North Carolina’s VF Corporation has bought running-shoe brand Altra. Tuesday's announcement was scant on specifics, with no indication of the sale price or VF’s plans for the company. More information will be available in April, when the acquisition is set to be finalized.
For Altra, a company born in the kitchen of one of its founders, the move is indicative of astronomical growth over the past decade. In 2008, marathon wunderkind Golden Harper began melting shoes in a toaster oven and cutting excess midsole foam from the heel, believing that a flatter midsole would help alleviate running injuries. It did, and demand for Harper’s famous “zero drop” shoes grew quickly, first in his home state of Utah, then nationwide.
In 2011, Altra was acquired by Utah’s Icon Fitness and distributed throughout North America. Business skyrocketed, with 300 percent growth in 2013 alone. These days a visit to the start line of any trail race or ultramarathon is likely to turn up dozens of runners wearing the recognizably wide-toe-boxed shoes. What might the acquisition mean for Altra? A company spokesperson says that Harper and cofounder Brian Beckstead will remain on as VF employees. (The duo have been at the helm of Altra since it was founded a decade ago.) As for which products it makes, and how those products are marketed—that’s a different story.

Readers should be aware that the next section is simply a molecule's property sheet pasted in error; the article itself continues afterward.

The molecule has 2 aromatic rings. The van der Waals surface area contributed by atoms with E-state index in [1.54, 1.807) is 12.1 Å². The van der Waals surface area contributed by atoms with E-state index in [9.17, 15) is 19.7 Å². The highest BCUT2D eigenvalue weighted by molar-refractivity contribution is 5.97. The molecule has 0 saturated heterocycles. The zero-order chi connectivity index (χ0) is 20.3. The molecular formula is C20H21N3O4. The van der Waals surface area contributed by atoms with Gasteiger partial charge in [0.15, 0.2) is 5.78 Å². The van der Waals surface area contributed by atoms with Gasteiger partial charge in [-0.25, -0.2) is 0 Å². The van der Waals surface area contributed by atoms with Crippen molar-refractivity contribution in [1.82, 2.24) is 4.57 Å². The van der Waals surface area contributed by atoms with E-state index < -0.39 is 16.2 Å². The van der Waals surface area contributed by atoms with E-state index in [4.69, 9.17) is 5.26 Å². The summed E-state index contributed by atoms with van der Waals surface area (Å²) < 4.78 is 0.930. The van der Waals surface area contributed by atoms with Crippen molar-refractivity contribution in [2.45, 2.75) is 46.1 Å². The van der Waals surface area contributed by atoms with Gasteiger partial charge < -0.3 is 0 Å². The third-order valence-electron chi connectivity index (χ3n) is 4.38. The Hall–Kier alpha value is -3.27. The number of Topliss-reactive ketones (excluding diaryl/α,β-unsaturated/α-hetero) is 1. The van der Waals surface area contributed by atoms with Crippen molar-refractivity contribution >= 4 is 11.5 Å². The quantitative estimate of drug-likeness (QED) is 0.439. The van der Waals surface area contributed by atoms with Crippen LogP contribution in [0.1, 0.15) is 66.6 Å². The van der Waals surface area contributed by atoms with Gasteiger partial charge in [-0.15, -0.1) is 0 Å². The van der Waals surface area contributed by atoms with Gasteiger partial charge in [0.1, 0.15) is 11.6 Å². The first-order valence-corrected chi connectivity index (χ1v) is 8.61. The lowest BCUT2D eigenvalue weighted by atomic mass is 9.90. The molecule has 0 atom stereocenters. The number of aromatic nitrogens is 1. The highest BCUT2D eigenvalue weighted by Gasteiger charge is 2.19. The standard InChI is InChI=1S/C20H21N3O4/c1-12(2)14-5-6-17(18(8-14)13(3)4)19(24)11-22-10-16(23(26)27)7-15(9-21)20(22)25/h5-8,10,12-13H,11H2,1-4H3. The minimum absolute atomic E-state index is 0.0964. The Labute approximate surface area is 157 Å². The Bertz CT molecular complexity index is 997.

VF owns the North Face, which also makes running shoes. With both brands under the same umbrella, they could be forced to alter the products they manufacture or the consumers they target to avoid competing with one another. Similar concerns arose in December, when VF bought wool-apparel brand Icebreaker. VF also owns Smartwool, and at the time of the purchase a VF spokesperson said that consumers would probably notice a shift in one or both brands at some point. So far there have been no major changes, but only a few months have passed.
Matt Powell, an outdoor-industry analyst for NDP, says that he expects both Altra and the North Face to be unaffected. “Trail running is a tiny business in the U.S.,” he says. “I don’t see this acquisition impacting North Face footwear in any material way. Altra was already on a great trajectory, and that should continue.”
VF was unable to comment on anything beyond its initial press release but said that information would be forthcoming once the acquisition is finalized.